Research shows a few beneficial organisms could play key role in treating type 2 diabetes
Researchers at Oregon State University have found that a few organisms in the gut microbiome play a key role in type 2 diabetes, opening the door to possible probiotic treatments for a serious metabolic disease affecting roughly one in 10 Americans.
"Type 2 diabetes is in fact a global pandemic and the number of diagnoses is expected to keep rising over the next decade," said study co-leader Andrey Morgun, associate professor of pharmaceutical sciences in the OSU College of Pharmacy. "The so-called 'western diet' – high in saturated fats and refined sugars—is one of the primary factors. But gut bacteria have an important role to play in modulating the effects of diet."
Formerly known as adult-onset diabetes, type 2 diabetes is a chronic condition affecting the way the body metabolizes glucose, a sugar that's a key source of energy. For some patients, that means their body resists the effects of insulin—the hormone produced by the pancreas that opens the door for sugar to enter cells. Other patients don't produce enough insulin to maintain normal glucose levels.
In either case, sugar builds up in the bloodstream and if left untreated the effect is impairment to many major organs, sometimes to disabling or life-threatening degrees. A key risk factor for type 2 diabetes is being overweight, often a result of a western diet in combination with low physical activity.
The human gut microbiome features more than 10 trillion microbial cells from about 1,000 different bacterial species. Dysbiosis, or imbalance, in the microbiome is commonly associated with detrimental effects on a person's health.
"Some studies suggest dysbiosis is caused by complex changes resulting from interactions of hundreds of different microbes," said Natalia Shulzhenko, an associate professor of biomedical sciences in OSU's Carlson College of Veterinary Medicine and the study's other co-leader. "However, our study and other studies suggest that individual members of the microbial community, altered by diet, might have a significant impact on the host."
Shulzhenko and Morgun used a new, data-driven, systems-biology approach called transkingdom network analysis to study host-microbe interactions under a western diet. That allowed them to investigate whether individual members of the microbiota played a part in metabolic changes the diet induces in a host.
"The analysis pointed to specific microbes that potentially would affect the way a person metabolizes glucose and lipids," Morgun said. "Even more importantly, it allowed us to make inferences about whether those effects are harmful or beneficial to the host. And we found links between those microbes and obesity."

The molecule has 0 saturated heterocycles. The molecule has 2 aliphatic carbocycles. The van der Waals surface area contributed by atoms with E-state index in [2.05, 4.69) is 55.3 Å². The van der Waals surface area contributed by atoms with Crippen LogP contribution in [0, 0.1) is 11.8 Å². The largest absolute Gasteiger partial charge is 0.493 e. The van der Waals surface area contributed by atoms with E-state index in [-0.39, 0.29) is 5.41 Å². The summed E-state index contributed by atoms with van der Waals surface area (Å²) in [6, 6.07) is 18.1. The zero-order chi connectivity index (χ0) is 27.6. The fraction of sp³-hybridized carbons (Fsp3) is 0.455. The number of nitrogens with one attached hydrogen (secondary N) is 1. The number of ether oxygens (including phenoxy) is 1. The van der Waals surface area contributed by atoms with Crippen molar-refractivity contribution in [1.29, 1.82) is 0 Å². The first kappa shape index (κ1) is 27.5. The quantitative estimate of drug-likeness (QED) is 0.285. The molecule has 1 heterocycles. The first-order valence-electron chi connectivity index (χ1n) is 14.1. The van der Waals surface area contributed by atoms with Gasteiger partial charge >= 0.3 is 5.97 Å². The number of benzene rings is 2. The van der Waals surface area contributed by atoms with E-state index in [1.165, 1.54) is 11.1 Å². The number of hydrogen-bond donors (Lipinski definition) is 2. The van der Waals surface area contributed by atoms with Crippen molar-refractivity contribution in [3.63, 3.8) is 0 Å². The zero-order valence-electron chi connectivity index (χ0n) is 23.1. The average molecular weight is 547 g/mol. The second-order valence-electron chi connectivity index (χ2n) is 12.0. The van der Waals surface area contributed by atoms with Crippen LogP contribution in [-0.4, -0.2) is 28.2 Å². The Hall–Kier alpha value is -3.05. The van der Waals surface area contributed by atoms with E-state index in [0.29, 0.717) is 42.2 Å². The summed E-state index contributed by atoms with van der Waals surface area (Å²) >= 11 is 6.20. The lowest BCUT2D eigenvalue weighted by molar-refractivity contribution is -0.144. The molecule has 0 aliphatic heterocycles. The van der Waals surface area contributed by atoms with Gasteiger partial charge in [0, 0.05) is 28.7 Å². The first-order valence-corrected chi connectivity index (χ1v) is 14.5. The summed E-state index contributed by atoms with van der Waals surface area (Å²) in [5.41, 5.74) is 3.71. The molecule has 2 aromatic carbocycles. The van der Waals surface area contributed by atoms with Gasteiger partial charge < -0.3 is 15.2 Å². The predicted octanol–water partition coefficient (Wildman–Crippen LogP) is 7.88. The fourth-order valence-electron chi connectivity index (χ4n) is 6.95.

The scientists identified four operational taxonomic units, or OTUs, that seemed to affect glucose metabolism; OTUs are a means of categorizing bacteria based on gene sequence similarity.
The identified OTUs corresponded to four bacterial species: Lactobacillus johnsonii, Lactobacillus gasseri, Romboutsia ilealis and Ruminococcus gnavus.
"The first two microbes are considered potential 'improvers' to glucose metabolism, the other two potential 'worseners,'" Shulzhenko said. "The overall indication is that individual types of microbes and/or their interactions, and not community-level dysbiosis, are key players in type 2 diabetes."
The researchers fed mice the equivalent of a western diet and then supplemented the rodents' intake with the improver and worsener microbes. The Lactobacilli boosted mitochondrial health in the liver, meaning improvements in how the host metabolizes glucose and lipids, and the mice receiving those Lactobacilli also had a lower fat mass index than those fed only a western diet.
Checking the mouse results against data from an earlier human study, the scientists found correlations between human body mass index and abundance of the four bacteria—more of the improvers meant a better body mass index, more of the worseners was connected to a less healthy BMI.
"We found R. ilealis to be present in more than 80% of obese patients, suggesting the microbe could be a prevalent pathobiont in overweight people," Shulzhenko said.
A pathobiont is an organism that normally has a symbiotic relationship with its host but can become disease-causing under certain circumstances.
"Altogether, our observations support what we saw in the western diet-fed mice," she said. "And in looking at all of the metabolites, we found a few that explain a big part of probiotic effects caused by Lactobacilli treatments."
Lactobacillus is a microbial genus that contains hundreds of different bacterial strains. Its representatives are common among probiotics and frequently found in many types of fermented foods and Lactobacillus-fortified dairy products, such as yogurt.
"Our study reveals potential probiotic strains for treatment of type 2 diabetes and obesity as well as insights into the mechanisms of their action," Morgun said. "That means an opportunity to develop targeted therapies rather than attempting to restore 'healthy' microbiota in general."
More information: Nolan K. Newman et al. Host response to cholestyramine can be mediated by the gut microbiota, (2020). DOI: 10.1101/2020.12.08.416487
Richard R. Rodrigues et al, Transkingdom interactions between Lactobacilli and hepatic mitochondria attenuate western diet-induced diabetes, Nature Communications (2021). DOI: 10.1038/s41467-020-20313-x , dx.doi.org/10.1038/s41467-020-20313-x